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Last Posted: May 31, 2023
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Cost-effectiveness of Pharmacogenomic Testing: How to Measure the Value of Having the Right Dose of the Right Drug for the Right Patient
L Shi et al, CDC Blog Post, May 8, 2023 Brand

A recent systematic review that assessed the cost-effectiveness of pharmacogenetic testing for drugs with existing guidelines concluded that most studies favored pharmacogenomic testing. The significance of this conclusion must be interpreted with caution and in the context of study factors, such as funding sources, geography, cohort, and the cost-effectiveness comparisons being made.

Knowledge and attitudes of medical and pharmacy students about pharmacogenomics: a systematic review and meta-analysis.
Chen Li et al. Pharmacogenomics J 2023 5

Fifteen studies (5509 students; 69% [95% confidence interval (CI): 60%, 77%] females) were included. Among students, 28% [95%CI: 12, 46] had adequate PGx knowledge; 65% [95%CI: 55, 75] were willing to have PGx test for their own risk assessment; 78% [95%CI: 71, 84] had intention to incorporate PGx in future practice; and 32% [95%CI: 21, 43] were satisfied with current PGx component of curriculum. Age, advanced year of educational program, and more time spent in PGx education were positively associated with PGx knowledge and positive attitudes.

Dutch Pharmacogenetics Working Group (DPWG) guideline for the gene-drug interaction between CYP2D6, CYP3A4 and CYP1A2 and antipsychotics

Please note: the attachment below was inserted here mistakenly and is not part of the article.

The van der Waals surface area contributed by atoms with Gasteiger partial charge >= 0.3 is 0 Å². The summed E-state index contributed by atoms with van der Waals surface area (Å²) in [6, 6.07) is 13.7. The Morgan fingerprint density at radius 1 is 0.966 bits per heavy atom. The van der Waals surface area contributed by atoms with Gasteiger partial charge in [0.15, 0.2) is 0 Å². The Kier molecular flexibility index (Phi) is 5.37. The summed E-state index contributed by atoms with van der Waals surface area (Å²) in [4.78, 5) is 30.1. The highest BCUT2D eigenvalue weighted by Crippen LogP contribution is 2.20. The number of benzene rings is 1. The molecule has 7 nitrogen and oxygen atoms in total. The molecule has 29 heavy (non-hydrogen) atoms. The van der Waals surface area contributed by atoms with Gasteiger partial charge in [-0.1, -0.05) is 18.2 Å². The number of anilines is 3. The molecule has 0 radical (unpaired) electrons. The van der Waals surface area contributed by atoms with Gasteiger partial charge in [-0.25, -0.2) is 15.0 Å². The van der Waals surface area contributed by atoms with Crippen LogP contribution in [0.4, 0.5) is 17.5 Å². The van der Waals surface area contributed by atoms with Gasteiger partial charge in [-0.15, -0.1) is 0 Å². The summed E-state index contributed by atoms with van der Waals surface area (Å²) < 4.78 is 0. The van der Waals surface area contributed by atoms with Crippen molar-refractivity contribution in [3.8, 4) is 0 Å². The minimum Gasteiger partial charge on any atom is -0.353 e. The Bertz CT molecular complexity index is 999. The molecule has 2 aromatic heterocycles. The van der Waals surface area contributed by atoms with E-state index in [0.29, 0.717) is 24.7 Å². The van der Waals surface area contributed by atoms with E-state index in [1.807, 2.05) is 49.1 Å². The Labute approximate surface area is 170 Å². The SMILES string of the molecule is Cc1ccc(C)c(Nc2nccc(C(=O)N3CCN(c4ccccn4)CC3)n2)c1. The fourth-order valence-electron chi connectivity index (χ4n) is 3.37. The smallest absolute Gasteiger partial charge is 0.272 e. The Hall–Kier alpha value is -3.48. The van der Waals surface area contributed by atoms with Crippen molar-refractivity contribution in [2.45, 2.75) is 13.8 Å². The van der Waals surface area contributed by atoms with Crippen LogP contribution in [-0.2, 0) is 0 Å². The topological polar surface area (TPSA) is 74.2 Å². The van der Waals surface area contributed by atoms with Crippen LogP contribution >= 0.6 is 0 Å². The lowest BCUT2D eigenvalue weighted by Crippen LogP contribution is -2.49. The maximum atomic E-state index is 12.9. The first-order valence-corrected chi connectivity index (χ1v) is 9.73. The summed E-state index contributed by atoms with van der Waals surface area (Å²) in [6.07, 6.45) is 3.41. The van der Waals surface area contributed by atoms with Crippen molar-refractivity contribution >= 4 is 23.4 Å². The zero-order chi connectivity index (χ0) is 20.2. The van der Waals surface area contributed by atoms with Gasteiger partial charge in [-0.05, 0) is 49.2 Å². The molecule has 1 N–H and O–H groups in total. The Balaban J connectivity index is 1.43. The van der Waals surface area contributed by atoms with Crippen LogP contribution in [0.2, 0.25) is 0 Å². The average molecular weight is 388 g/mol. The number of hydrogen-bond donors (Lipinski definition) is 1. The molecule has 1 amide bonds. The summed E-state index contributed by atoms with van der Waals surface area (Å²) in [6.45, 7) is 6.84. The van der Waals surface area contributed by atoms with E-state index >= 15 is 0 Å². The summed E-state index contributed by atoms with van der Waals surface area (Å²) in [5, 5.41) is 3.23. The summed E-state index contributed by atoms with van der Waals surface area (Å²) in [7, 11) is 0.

L Beunk et al, EJHG, March 31, 2023

Even though evidence is limited, the DPWG recommends choosing an alternative drug to treat symptoms of depression or a dose reduction for other indications for quetiapine and CYP3A4 PMs. No therapy adjustments are recommended for the other CYP2D6 and CYP3A4 predicted phenotypes. In addition, no action is required for the gene-drug combinations CYP2D6 and clozapine, flupentixol, olanzapine or quetiapine and also not for CYP1A2 and clozapine or olanzapine.

Pharmacogenomics-informed clozapine therapy.
Chad A Bousman et al. The lancet. Psychiatry 2023 2 (3) 160-162

Pharmacogenomics-informed prescribing is a strategy that leverages a person's genomic profile to inform the selection and dosing of medications, and it is typically anchored by associations between genomic variants and pharmacokinetic parameters (eg, medication plasma concentrations). Expert groups, such as the Clinical Pharmacogenetics Implementation Consortium and the Dutch Pharmacogenetics Working Group, have collectively developed dosing guidelines for 24 psychotropic medications.

Disclaimer: Articles listed in the Public Health Genomics and Precision Health Knowledge Base are selected by the CDC Office of Public Health Genomics to provide current awareness of the literature and news. Inclusion in the update does not necessarily represent the views of the Centers for Disease Control and Prevention nor does it imply endorsement of the article's methods or findings. CDC and DHHS assume no responsibility for the factual accuracy of the items presented. The selection, omission, or content of items does not imply any endorsement or other position taken by CDC or DHHS. Opinion, findings and conclusions expressed by the original authors of items included in the update, or persons quoted therein, are strictly their own and are in no way meant to represent the opinion or views of CDC or DHHS. References to publications, news sources, and non-CDC Websites are provided solely for informational purposes and do not imply endorsement by CDC or DHHS.